IPCC Fourth Assessment Report: Climate Change 2007
Climate Change 2007: Working Group I: The Physical Science Basis Consistency between Land and Ocean Surface Temperature Changes

The course of temperature change over the 20th century, revealed by the independent analysis of land air temperatures, SST and NMAT, is generally consistent (Figure 3.8). Warming occurred in two distinct phases (1915–1945 and since 1975), and it has been substantially stronger over land than over the oceans in the later phase, as shown also by the trends in Table 3.2. The land component has also been more variable from year to year (compare Figures 3.1 and 3.4a,c,d). Much of the recent difference between global SST (and NMAT) and global land air temperature trends has arisen from accentuated warming over the continents in the mid-latitude NH (Section, Figures 3.9 and 3.10). This is likely to be related to greater evaporation and heat storage in the ocean, and in particular to atmospheric circulation changes in the winter half-year due to the North Atlantic Oscillation (NAO)/NAM (see discussion in Section 3.6.4). Accordingly the differences between NH and SH temperatures follow a course similar to the plot of land air temperature minus SST shown in Figure 3.8.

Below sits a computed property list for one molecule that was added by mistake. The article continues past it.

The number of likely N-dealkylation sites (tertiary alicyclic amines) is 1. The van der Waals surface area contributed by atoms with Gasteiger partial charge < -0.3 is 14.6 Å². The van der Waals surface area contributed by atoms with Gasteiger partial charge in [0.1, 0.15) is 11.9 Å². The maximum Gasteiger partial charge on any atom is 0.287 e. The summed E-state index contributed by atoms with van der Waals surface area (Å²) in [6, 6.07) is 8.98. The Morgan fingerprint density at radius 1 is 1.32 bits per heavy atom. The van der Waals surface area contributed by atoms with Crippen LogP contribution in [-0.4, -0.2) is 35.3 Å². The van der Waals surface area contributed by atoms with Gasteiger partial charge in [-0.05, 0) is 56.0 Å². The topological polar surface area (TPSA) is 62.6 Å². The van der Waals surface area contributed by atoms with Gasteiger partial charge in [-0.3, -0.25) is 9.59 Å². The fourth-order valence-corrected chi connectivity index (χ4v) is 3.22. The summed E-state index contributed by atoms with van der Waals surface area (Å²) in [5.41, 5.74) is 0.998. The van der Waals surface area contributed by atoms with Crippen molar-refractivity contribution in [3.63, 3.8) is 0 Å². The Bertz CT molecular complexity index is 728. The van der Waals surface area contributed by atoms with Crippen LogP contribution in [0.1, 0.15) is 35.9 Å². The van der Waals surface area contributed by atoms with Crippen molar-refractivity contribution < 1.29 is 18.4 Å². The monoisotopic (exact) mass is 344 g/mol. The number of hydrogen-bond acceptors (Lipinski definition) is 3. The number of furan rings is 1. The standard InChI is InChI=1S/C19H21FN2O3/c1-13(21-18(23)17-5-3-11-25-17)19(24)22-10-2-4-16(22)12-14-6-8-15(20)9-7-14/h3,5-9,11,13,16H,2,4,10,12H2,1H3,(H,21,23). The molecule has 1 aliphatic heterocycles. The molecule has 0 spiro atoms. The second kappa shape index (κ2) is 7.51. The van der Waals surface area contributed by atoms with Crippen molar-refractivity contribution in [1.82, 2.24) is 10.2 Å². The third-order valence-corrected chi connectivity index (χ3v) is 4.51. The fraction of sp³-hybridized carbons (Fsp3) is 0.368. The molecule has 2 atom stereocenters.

Figure 3.8. Annual anomalies (°C) of global average SST (blue curve, begins 1850), NMAT (green curve, begins 1856) and land-surface air temperature (red curve, begins 1850) to 2005, relative to their 1961 to 1990 means (Brohan et al., 2006; Rayner et al., 2006). The smooth curves show decadal variations (see Appendix 3.A). Inset shows the smoothed differences between the land-surface air temperature and SST anomalies (i.e., red minus blue).